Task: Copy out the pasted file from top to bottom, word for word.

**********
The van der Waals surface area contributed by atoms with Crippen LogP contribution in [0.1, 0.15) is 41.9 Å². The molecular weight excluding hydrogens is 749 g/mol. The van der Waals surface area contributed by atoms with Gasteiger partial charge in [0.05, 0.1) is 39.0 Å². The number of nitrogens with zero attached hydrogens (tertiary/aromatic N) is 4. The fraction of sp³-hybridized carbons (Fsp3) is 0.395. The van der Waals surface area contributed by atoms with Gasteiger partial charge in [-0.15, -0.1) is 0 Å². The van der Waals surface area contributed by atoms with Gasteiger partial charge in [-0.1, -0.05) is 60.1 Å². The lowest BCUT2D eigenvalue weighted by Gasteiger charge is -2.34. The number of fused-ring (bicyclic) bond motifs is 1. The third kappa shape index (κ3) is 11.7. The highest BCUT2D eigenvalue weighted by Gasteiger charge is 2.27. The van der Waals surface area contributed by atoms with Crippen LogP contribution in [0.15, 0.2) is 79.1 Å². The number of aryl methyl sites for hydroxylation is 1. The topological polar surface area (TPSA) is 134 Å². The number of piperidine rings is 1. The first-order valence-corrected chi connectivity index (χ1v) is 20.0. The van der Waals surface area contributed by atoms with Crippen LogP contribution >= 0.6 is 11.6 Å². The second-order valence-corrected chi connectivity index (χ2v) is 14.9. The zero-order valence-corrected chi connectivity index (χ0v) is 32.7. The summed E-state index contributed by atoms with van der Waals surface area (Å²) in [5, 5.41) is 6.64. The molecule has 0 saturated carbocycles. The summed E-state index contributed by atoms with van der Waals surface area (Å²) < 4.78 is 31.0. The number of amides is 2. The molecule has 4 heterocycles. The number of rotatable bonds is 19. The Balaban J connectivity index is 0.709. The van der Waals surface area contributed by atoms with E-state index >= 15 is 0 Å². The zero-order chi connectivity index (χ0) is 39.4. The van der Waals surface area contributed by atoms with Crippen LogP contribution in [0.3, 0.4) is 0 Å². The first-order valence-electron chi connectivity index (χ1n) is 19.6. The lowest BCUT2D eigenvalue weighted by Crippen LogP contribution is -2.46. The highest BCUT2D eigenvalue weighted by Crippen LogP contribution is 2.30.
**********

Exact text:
The van der Waals surface area contributed by atoms with Crippen LogP contribution in [0.1, 0.15) is 41.9 Å². The molecular weight excluding hydrogens is 749 g/mol. The van der Waals surface area contributed by atoms with Gasteiger partial charge in [0.05, 0.1) is 39.0 Å². The number of nitrogens with zero attached hydrogens (tertiary/aromatic N) is 4. The fraction of sp³-hybridized carbons (Fsp3) is 0.395. The van der Waals surface area contributed by atoms with Gasteiger partial charge in [-0.15, -0.1) is 0 Å². The van der Waals surface area contributed by atoms with Gasteiger partial charge in [-0.1, -0.05) is 60.1 Å². The lowest BCUT2D eigenvalue weighted by Gasteiger charge is -2.34. The number of fused-ring (bicyclic) bond motifs is 1. The third kappa shape index (κ3) is 11.7. The highest BCUT2D eigenvalue weighted by Gasteiger charge is 2.27. The van der Waals surface area contributed by atoms with Crippen LogP contribution in [0.15, 0.2) is 79.1 Å². The number of aryl methyl sites for hydroxylation is 1. The topological polar surface area (TPSA) is 134 Å². The number of piperidine rings is 1. The first-order valence-corrected chi connectivity index (χ1v) is 20.0. The van der Waals surface area contributed by atoms with Crippen LogP contribution >= 0.6 is 11.6 Å². The second-order valence-corrected chi connectivity index (χ2v) is 14.9. The zero-order valence-corrected chi connectivity index (χ0v) is 32.7. The summed E-state index contributed by atoms with van der Waals surface area (Å²) in [5, 5.41) is 6.64. The molecule has 0 saturated carbocycles. The summed E-state index contributed by atoms with van der Waals surface area (Å²) < 4.78 is 31.0. The number of amides is 2. The molecule has 4 heterocycles. The number of rotatable bonds is 19. The Balaban J connectivity index is 0.709. The van der Waals surface area contributed by atoms with E-state index >= 15 is 0 Å². The zero-order chi connectivity index (χ0) is 39.4. The van der Waals surface area contributed by atoms with Crippen LogP contribution in [0.3, 0.4) is 0 Å². The first-order valence-electron chi connectivity index (χ1n) is 19.6. The lowest BCUT2D eigenvalue weighted by Crippen LogP contribution is -2.46. The highest BCUT2D eigenvalue weighted by Crippen LogP contribution is 2.30.